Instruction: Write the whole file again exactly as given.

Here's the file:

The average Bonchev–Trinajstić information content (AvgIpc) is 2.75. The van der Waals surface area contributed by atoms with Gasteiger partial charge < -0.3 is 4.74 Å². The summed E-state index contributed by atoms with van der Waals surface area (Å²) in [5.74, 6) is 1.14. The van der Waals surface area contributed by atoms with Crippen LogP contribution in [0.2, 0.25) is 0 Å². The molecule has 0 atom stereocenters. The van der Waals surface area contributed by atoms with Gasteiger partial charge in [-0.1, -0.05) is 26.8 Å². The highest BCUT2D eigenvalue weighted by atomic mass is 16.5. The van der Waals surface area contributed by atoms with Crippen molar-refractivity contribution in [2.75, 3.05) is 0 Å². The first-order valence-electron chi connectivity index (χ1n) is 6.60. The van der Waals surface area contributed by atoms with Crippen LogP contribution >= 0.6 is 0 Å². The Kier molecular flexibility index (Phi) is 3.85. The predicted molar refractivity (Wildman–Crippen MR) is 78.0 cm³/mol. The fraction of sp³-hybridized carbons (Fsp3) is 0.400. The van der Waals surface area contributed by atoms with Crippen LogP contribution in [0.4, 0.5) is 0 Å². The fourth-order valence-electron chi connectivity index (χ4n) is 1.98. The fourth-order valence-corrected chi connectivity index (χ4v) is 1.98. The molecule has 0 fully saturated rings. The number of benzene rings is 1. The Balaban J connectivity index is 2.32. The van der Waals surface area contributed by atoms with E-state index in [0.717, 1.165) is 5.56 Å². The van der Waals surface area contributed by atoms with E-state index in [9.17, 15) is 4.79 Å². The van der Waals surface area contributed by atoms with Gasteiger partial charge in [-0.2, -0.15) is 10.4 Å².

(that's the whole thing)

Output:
The average Bonchev–Trinajstić information content (AvgIpc) is 2.75. The van der Waals surface area contributed by atoms with Gasteiger partial charge < -0.3 is 4.74 Å². The summed E-state index contributed by atoms with van der Waals surface area (Å²) in [5.74, 6) is 1.14. The van der Waals surface area contributed by atoms with Crippen LogP contribution in [0.2, 0.25) is 0 Å². The molecule has 0 atom stereocenters. The van der Waals surface area contributed by atoms with Gasteiger partial charge in [-0.1, -0.05) is 26.8 Å². The highest BCUT2D eigenvalue weighted by atomic mass is 16.5. The van der Waals surface area contributed by atoms with Crippen molar-refractivity contribution in [2.75, 3.05) is 0 Å². The first-order valence-electron chi connectivity index (χ1n) is 6.60. The van der Waals surface area contributed by atoms with Crippen LogP contribution >= 0.6 is 0 Å². The Kier molecular flexibility index (Phi) is 3.85. The predicted molar refractivity (Wildman–Crippen MR) is 78.0 cm³/mol. The fraction of sp³-hybridized carbons (Fsp3) is 0.400. The van der Waals surface area contributed by atoms with Crippen LogP contribution in [0.4, 0.5) is 0 Å². The fourth-order valence-electron chi connectivity index (χ4n) is 1.98. The fourth-order valence-corrected chi connectivity index (χ4v) is 1.98. The molecule has 0 fully saturated rings. The number of benzene rings is 1. The Balaban J connectivity index is 2.32. The van der Waals surface area contributed by atoms with E-state index in [0.717, 1.165) is 5.56 Å². The van der Waals surface area contributed by atoms with E-state index in [9.17, 15) is 4.79 Å². The van der Waals surface area contributed by atoms with Gasteiger partial charge in [-0.2, -0.15) is 10.4 Å².